We are not sure if the attacker intends to use our Red Team tools or to publicly disclose them. Nevertheless, out of an abundance of caution, we have developed more than 300 countermeasures for our customers, and the community at large, to use in order to minimize the potential impact of the theft of these tools.

We have seen no evidence to date that any attacker has used the stolen Red Team tools. We, as well as others in the security community, will continue to monitor for any such activity. At this time, we want to ensure that the entire security community is both aware and protected against the attempted use of these Red Team tools. Specifically, here is what we are doing:

  • We have prepared countermeasures that can detect or block the use of our stolen Red Team tools.
  • We have implemented countermeasures into our security products.
  • We are sharing these countermeasures with our colleagues in the security community so that they can update their security tools.
  • We are making the countermeasures publicly available on our GitHub.
  • We will continue to share and refine any additional mitigations for the Red Team tools as they become available, both publicly and directly with our security partners.

Consistent with a nation-state cyber-espionage effort, the attacker primarily sought information related to certain government customers. While the attacker was able to access some of our internal systems, at this point in our investigation, we have seen no evidence that the attacker exfiltrated data from our primary systems that store customer information from our incident response or consulting engagements, or the metadata collected by our products in our dynamic threat intelligence systems. If we discover that customer information was taken, we will contact them directly.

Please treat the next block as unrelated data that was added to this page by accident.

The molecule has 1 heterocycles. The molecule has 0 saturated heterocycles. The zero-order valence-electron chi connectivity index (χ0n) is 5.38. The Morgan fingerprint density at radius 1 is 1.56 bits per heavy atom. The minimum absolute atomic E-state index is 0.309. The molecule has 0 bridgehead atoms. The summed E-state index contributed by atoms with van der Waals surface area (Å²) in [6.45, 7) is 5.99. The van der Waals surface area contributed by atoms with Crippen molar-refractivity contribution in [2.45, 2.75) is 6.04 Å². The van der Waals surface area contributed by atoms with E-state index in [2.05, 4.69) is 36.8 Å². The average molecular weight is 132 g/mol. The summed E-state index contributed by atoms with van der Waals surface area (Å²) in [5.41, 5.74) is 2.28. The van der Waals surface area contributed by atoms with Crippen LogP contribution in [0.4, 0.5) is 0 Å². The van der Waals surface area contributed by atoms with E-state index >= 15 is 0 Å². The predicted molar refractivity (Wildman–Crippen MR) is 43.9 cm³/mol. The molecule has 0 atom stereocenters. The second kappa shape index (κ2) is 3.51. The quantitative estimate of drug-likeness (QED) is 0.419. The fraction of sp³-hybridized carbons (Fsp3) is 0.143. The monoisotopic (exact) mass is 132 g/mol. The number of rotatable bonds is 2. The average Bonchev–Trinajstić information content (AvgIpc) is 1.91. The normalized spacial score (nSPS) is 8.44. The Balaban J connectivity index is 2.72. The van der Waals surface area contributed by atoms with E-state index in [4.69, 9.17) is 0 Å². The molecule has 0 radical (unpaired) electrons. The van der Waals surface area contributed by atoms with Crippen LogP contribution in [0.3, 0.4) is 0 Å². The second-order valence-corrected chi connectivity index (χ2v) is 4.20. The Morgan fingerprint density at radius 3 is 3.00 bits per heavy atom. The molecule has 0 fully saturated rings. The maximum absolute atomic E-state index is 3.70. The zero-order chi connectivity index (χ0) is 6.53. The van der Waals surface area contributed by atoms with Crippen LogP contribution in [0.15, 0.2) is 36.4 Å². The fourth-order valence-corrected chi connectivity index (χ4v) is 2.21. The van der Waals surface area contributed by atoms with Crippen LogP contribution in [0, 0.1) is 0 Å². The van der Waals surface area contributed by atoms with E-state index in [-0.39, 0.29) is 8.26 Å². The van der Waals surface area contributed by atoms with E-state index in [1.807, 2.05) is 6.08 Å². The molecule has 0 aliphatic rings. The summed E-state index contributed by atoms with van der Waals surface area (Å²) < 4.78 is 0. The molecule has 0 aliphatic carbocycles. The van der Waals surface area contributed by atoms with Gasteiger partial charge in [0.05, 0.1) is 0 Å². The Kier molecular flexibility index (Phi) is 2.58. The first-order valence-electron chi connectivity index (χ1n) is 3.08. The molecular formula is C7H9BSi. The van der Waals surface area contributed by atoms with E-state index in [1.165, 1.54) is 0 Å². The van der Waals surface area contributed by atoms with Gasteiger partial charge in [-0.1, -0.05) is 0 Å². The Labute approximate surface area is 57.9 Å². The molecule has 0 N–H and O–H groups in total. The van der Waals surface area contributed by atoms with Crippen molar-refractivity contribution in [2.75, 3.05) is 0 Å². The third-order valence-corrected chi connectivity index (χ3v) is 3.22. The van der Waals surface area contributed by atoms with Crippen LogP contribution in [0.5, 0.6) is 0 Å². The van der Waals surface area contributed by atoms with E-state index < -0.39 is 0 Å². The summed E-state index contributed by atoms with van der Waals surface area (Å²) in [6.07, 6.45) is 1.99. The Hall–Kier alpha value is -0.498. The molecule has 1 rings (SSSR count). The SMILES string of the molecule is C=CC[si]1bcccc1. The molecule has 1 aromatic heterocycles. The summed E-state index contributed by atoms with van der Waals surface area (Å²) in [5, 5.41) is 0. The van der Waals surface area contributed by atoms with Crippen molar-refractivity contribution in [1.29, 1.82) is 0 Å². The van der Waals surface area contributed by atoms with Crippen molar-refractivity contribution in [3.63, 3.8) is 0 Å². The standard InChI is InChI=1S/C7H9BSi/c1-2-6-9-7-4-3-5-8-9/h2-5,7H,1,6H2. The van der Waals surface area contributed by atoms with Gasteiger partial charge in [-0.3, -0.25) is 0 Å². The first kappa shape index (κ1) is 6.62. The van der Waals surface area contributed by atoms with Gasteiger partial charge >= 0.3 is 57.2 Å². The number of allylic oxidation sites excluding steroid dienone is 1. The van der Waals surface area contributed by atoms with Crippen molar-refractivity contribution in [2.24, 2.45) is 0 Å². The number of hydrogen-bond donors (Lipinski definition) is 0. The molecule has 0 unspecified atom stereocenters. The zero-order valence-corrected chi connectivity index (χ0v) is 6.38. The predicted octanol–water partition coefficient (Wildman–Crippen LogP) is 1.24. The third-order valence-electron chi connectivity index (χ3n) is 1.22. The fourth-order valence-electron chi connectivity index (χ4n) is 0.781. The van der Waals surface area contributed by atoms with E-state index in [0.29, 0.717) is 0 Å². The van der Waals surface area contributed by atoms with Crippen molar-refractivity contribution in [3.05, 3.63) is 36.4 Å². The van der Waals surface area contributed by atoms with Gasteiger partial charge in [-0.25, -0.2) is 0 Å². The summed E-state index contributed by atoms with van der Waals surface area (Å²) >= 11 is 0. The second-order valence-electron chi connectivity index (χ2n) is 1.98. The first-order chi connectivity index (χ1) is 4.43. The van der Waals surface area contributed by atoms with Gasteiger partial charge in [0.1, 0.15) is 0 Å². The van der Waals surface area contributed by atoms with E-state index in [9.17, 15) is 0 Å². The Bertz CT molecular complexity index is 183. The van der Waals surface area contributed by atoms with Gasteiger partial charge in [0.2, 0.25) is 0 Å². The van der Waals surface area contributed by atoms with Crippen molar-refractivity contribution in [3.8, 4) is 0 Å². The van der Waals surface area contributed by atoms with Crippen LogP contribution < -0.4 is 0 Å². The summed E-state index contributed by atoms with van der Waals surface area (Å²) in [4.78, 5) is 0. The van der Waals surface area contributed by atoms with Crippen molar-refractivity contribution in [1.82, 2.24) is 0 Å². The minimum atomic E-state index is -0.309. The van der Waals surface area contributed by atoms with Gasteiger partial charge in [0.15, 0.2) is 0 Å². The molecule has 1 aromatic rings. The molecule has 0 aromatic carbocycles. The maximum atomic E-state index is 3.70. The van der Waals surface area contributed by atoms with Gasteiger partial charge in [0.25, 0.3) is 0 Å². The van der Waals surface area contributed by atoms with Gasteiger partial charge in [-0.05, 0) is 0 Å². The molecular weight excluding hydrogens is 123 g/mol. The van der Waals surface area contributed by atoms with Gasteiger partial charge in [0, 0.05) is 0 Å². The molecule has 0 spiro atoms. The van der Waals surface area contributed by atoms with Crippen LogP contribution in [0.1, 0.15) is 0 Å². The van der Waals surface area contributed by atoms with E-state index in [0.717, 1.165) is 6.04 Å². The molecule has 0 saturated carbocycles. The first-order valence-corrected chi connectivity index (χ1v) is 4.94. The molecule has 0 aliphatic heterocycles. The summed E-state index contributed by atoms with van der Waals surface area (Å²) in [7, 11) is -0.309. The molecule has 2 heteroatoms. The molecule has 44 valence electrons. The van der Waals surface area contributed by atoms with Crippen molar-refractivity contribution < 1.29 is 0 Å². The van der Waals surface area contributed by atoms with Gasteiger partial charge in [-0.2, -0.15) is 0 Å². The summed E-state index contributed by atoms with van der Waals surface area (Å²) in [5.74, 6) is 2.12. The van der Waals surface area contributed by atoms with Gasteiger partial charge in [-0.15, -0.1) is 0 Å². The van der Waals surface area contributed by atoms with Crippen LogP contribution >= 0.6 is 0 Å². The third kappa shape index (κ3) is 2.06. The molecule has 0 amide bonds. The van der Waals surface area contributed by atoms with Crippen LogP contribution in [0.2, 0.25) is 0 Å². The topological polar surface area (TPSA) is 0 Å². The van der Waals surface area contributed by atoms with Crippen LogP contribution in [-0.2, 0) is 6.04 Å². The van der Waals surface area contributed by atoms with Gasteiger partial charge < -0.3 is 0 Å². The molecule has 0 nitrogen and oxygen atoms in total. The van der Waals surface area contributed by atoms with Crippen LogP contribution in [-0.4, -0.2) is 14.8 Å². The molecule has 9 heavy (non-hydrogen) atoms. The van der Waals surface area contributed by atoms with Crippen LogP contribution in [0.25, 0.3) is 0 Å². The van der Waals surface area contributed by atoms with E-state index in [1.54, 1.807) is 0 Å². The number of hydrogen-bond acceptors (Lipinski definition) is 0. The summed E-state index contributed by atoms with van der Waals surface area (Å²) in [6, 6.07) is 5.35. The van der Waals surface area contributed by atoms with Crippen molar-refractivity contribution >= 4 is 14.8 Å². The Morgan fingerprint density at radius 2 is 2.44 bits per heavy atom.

From the New York Times:

The hack was the biggest known theft of cybersecurity tools since those of the National Security Agency were purloined in 2016 by a still-unidentified group that calls itself the ShadowBrokers. That group dumped the N.S.A.’s hacking tools online over several months, handing nation-states and hackers the “keys to the digital kingdom,” as one former N.S.A. operator put it. North Korea and Russia ultimately used the N.S.A.’s stolen weaponry in destructive attacks on government agencies, hospitals and the world’s biggest conglomerates ­- at a cost of more than $10 billion.

The N.S.A.’s tools were most likely more useful than FireEye’s since the U.S. government builds purpose-made digital weapons. FireEye’s Red Team tools are essentially built from malware that the company has seen used in a wide range of attacks.

Russia is presumed to be the attacker.

Reuters article. Boing Boing post. Slashdot thread.